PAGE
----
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Change in strategy leads to success for Warrawee Koine
Thursday, April 04, 2013 - by Kimberly French, USTA Web Newsroom Senior Correspondent

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Kimberly French
Louisville, KY --- They say you can’t teach an old dog new tricks, and granted 7-year-old pacing mare Warrawee Koine is certainly not a canine, but this year she has employed a new strategy during her race miles that may very well have boosted her performance level.

“She used to be pretty one dimensional,” said Tony O’Sullivan, the mare’s conditioner since last September. “If you look at her lines from even a year or two ago she really liked to be on the front end, but we have been racing her off the pace at Yonkers mainly because when she draws the seven or eight hole, it is hard on her to leave every week.

One night, she did have one of those holes at Yonkers and when we brought her out she just flew home. That’s when her owner told us she had never done that before and I think it’s actually helped her. She has probably been more consistent and it gives her more options now wherever she happens to draw.”

The daughter of Astreos and the Cambest mare My Gal Hall is owned by Dr. Michael Wilson. She has paced 94 miles with a record of 30-14-11, amassed $692,997 in purse money and possesses a speed standard of 1:50s. Unraced at two, Warrawee Koine has been reliable and dependable each year she has competed.

Mike Lizzi photo
Warrawee Koine has had a solid career, with lifetime earnings of $692,997.

At three, she went to the gate on 23 occasions with a slate of 8-1-2 and she earned $138,267 while racing only in her native Canada. In her 4-year-old campaign, which was also only north of the border, she started 11 times with four victories, a second, a third and $60,569 in the bank.

It was as a 5-year-old, however, that Warrawee Koine had her best season to date. From 31 miles the mare compiled a record of 11-6-4, collected just shy of $300,000 and established her lifetime mark. Last year at age six, she contested 20 miles with three wins, three seconds, four thirds and $112,715 in purse money.

After spending her entire career in Canada, she made her U.S. debut on Nov. 1, 2012, at Yonkers and except for one start at the Meadowlands has remained at that very same oval.

A half-sister to Warrawee Jane (Real Desire, 1:56.2f, $105,335) and the granddaughter of Mib Hanover, who produced six offspring who accrued more than $200,000, Warrawee Koine posted a world record of 1:51.1 on June 16, 2012, at Flamboro Downs in her Ellamony elimination.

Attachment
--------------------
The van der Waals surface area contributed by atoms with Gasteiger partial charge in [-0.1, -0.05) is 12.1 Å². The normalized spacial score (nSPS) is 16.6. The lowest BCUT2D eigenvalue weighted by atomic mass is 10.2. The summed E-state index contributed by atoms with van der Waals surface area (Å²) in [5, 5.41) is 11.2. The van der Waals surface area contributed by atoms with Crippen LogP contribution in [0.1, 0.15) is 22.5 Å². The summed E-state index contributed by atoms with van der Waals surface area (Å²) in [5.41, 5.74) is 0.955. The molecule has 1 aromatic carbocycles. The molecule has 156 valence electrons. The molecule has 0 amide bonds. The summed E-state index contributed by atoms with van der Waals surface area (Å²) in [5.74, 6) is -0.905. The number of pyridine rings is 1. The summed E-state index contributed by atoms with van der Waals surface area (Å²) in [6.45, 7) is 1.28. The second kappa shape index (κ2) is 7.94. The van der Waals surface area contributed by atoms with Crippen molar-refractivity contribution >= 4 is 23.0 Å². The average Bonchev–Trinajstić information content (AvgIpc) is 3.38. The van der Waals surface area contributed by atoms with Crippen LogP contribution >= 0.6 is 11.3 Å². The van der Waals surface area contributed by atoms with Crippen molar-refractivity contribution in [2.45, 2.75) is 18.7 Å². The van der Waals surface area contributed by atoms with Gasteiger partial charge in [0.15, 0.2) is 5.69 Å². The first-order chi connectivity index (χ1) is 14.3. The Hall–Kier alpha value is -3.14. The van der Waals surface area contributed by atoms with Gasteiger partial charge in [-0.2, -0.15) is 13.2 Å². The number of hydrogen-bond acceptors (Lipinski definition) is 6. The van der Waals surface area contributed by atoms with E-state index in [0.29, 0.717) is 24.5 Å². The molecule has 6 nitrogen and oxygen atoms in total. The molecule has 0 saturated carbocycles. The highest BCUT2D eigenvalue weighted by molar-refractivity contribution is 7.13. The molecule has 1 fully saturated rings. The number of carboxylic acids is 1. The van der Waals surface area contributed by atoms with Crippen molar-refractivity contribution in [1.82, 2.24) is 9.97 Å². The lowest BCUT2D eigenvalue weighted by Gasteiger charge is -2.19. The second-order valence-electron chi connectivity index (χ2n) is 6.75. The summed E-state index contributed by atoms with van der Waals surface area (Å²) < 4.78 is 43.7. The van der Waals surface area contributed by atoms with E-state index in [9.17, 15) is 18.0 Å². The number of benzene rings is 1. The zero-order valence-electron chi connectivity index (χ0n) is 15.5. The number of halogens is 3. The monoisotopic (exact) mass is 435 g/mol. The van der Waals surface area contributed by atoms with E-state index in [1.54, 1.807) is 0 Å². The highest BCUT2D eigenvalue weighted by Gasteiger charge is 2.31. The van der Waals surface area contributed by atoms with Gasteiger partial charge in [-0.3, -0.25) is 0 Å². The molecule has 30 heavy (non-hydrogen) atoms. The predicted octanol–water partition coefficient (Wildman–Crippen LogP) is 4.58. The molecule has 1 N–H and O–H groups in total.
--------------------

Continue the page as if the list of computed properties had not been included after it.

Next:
This year, she has raced nine times with four triumphs, three seconds and $83,250 added to her bankroll.

After coming home fifth in the first leg of the Blue Chip Matchmaker Series on March 22, the mare redeemed herself with a dead-heat victory with Royal Cee Cee N in the second leg on March 29.

She is in-to-go for the third leg of the series this Friday (April 5) and will leave from post two in the ninth race on the card at morning line odds of 8-1. Jason Bartlett, who has been her pilot all season, once again will hold the reins.

“We have had her since around September of last year,” said O’Sullivan, a New Zealand native. “She is a sweetheart and is perfect around the barn. She is probably too spoiled and gets lots of apple and carrot treats, but when she goes on the track, she can be aggressive but goes about her business.

She is just a classy old mare. Every time she steps on the racetrack she gives you everything she’s got and she’s going to make some money. We just look after her and keep her racing in the right spots.”

Although her competition in the series is no walk in the park with other talented mares like Rocklamation, Camille, Ginger And Fred, Handsoffmycookie, Better B Lucky, Darena Hanover, Krispy Apple and Anndrovette, O’Sullivan always thought Warrawee Koine belonged in the Matchmaker.

“Going into this series I thought she was as good as anyone in there and had as much of a chance as anyone else,” he said. “Obviously there are a couple mares in there that are a bit younger than her and may be a bit faster now, but with the right draw she has a couple weapons in her arsenal. I think she can be as good as anyone because she tries every time.”

Once the series concludes, the plans for Warrawee Koine’s future depend upon a visit she made to the Keystone State roughly three weeks ago.

“We actually bred her to Somebeachsomewhere,” O’Sullivan said. “If she catches and is pregnant she will probably race through the middle of May. If not, I’ll just leave her down here and bounce her around between Yonkers, Chester and Pocono.”


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